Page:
A new report from McKinsey looks at the women in the financial services industry in North America, in the expectation that the findings will be pertinent even beyond the expanses of North America, that the insights and implications will “have global relevance.”
The research is part of a collaborative effort between McKinsey and LeanIn.org. [LeanIn is a 501 nonprofit organization founded by Sheryl Sandberg, the COO of Facebook, in 2013.]
The report observes that in North America women now account for one half of the entry-level work force in the financial services industry. But they represent fewer than one in five positions in the C-suite, leaving “much work to be done to achieve gender parity” in this sector.
The collaborative effort of McKinsey and LeanIn surveyed 39 companies in the field and interviewed 11 female senior executives.
The Ambition Gap
The report’s authors divided their material on careers in finance into six career stages: entry -level; manager; senior manager; vice president; senior vice president, and C-Suite. The first step, from entry-level to management, is itself a great sorting-point. Equality at the entry-level jobs sector shows immediate disparity.
In part, this is due to an “ambition gap.” Women who begin an entry-level job in finance seldom envision themselves at a top-level position. Only 26% aim for this goal, in contrast to 40% of their male peers.
This relative lack of ambition is part of a self-perpetuating cycle. The report quotes Deanna Strable, executive vice president and CFO at Principal Financial: “Because we don’t have many females in the C-suite, young women don’t see role models or potential paths toward executive level leadership and are more likely to de-select themselves out of higher level leadership roles.”
Quite aside from the ambition gap, there is an absence of support and sponsorship for those young women in finance who may be ambitious. They are less likely than their male counterparts to have managers who act as their advocates and highlight opportunities for advancement. Another interviewee Céline Dufétel, CFO at T. Rowe Price, says: “I think it can be hard for colleagues to relate to you and they’re sometimes uncomfortable giving you feedback or mentorship. They’re not as comfortable going to dinner or having a drink with you and you miss out on those valuable personal interactions.”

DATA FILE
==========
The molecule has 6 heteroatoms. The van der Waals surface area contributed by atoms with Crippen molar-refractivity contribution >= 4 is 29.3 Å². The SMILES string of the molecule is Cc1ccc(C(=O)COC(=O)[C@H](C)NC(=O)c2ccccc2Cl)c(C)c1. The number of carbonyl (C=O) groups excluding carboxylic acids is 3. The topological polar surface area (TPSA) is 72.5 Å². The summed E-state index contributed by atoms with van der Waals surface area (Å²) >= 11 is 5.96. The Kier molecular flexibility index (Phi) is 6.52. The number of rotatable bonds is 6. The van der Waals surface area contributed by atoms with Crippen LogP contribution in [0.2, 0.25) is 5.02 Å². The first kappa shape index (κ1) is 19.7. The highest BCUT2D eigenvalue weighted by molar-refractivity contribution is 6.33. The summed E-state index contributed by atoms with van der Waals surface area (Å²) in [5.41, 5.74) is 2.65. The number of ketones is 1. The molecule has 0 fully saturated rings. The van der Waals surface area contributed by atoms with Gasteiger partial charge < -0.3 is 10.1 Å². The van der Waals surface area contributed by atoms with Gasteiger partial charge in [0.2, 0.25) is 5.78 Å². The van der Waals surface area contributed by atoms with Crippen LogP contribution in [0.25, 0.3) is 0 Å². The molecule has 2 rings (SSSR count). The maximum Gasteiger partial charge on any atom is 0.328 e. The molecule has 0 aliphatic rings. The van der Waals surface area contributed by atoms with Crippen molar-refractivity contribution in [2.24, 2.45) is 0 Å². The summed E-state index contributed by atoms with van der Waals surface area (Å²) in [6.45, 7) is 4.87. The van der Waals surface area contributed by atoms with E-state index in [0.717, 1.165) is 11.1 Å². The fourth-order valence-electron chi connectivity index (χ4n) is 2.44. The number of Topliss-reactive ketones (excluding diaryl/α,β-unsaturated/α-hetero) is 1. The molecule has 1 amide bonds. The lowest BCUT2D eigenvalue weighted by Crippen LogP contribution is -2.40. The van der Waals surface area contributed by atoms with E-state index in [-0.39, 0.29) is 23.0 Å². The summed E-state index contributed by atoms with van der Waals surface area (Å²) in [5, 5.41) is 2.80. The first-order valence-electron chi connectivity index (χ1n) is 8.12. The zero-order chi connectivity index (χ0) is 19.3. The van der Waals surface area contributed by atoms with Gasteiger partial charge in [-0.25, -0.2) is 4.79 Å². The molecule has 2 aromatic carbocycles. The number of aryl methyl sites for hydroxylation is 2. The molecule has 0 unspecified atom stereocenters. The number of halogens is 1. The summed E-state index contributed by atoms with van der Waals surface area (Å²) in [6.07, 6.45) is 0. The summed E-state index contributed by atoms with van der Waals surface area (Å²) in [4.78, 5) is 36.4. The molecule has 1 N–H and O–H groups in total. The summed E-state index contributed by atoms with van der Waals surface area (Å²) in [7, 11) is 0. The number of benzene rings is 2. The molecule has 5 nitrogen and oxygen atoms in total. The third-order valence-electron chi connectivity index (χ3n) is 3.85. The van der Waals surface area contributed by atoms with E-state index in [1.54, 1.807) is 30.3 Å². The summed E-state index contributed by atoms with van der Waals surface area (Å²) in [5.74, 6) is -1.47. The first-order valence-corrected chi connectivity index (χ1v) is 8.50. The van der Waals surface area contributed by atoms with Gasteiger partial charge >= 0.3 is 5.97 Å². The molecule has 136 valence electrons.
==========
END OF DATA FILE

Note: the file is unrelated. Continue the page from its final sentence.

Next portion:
There is also the issue of work-life balance. Margo Cook, the President of Nuveen Advisory Services, says: “Finance careers don’t feel friendly to women. Some women are attracted to related industries like consulting or accounting where the structure better allows for them to have kids and then re-enter the workforce without the sense of falling behind.” She believes that the finance industry can and ought to do a better job of that.
Subsectors and Recommendations
The survey found that the size of the disparity of men and women in leadership positions varies from one subsector to another. They look at three subsectors: asset management and wholesale banking; banking and consumer finance; insurance. In each of these the representation of women in the C-suite is about the same (19% for asset management, 20% for consumer finance; 18% for insurance.) But the three subsectors follow different routes to that end. The various stages from management to senior vice president are much more commonly occupied by women in insurance and consumer finance than in asset management. For example, 43% of the managerial positions in consumer finance at present go to women, and 36% of senior management positions. On the other hand, only 34% of the managerial positions in asset management go to women. Further up the pyramid, 28% of the vice presidential positions in consumer finance go to women, and 24% of the senior vice president positions. The corresponding numbers for asset management are 22% and 16%.
McKinsey makes five recommendations toward achieving gender equity across the whole sector:
- Rebrand the industry. Workshops, partnerships, and targeted initiatives can help the industry shed its woman-hostile image;
- Enhance the quality of and access to sponsorship. This involves both formal mentoring and a less formal corporate-cultural shift;
- The elimination of bias and reviews and promotions. The numbers clearly suggest that there is an (often unconscious) bias working against the promotion of qualified women. Although 79% of companies in the sector offer unconscious bias training, only 18% make it mandatory;
- Give employees more flexibility re: work-life balance. Part of this involves “de-risking” the programs that already exist, so that women aren’t afraid that availing themselves of maternity leave will be a career killer; and, finally
- Build accountability through target setting and measurement. The report quotes Karen Peetz, of BNY Mellon, on this: “One powerful thing that our company did was to have HR share stats with leaders about diversity at all organizational levels. We didn’t have quotas, but we had targets for increasing diversity, year-over-year, that were part of our executive committee compensations.”